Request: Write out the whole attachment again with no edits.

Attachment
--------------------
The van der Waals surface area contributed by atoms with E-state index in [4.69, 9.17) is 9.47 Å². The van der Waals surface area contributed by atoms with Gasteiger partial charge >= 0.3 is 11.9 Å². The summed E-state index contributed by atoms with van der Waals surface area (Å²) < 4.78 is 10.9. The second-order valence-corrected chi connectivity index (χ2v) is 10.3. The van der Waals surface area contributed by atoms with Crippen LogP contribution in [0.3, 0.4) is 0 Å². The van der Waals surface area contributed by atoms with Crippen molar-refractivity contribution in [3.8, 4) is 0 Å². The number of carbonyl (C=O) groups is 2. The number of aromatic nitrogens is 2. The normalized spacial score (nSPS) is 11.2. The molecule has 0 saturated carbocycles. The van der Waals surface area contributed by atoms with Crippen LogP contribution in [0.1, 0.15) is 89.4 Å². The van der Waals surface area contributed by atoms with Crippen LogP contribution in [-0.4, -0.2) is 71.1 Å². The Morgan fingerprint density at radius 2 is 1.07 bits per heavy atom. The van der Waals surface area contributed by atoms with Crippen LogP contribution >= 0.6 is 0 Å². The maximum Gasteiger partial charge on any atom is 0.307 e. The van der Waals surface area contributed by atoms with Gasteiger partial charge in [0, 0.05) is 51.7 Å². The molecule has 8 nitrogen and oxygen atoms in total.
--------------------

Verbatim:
The van der Waals surface area contributed by atoms with E-state index in [4.69, 9.17) is 9.47 Å². The van der Waals surface area contributed by atoms with Gasteiger partial charge >= 0.3 is 11.9 Å². The summed E-state index contributed by atoms with van der Waals surface area (Å²) < 4.78 is 10.9. The second-order valence-corrected chi connectivity index (χ2v) is 10.3. The van der Waals surface area contributed by atoms with Crippen LogP contribution in [0.3, 0.4) is 0 Å². The van der Waals surface area contributed by atoms with Crippen molar-refractivity contribution in [3.8, 4) is 0 Å². The number of carbonyl (C=O) groups is 2. The number of aromatic nitrogens is 2. The normalized spacial score (nSPS) is 11.2. The molecule has 0 saturated carbocycles. The van der Waals surface area contributed by atoms with Crippen LogP contribution in [0.1, 0.15) is 89.4 Å². The van der Waals surface area contributed by atoms with Crippen LogP contribution in [-0.4, -0.2) is 71.1 Å². The Morgan fingerprint density at radius 2 is 1.07 bits per heavy atom. The van der Waals surface area contributed by atoms with Crippen LogP contribution >= 0.6 is 0 Å². The maximum Gasteiger partial charge on any atom is 0.307 e. The van der Waals surface area contributed by atoms with Gasteiger partial charge in [0, 0.05) is 51.7 Å². The molecule has 8 nitrogen and oxygen atoms in total.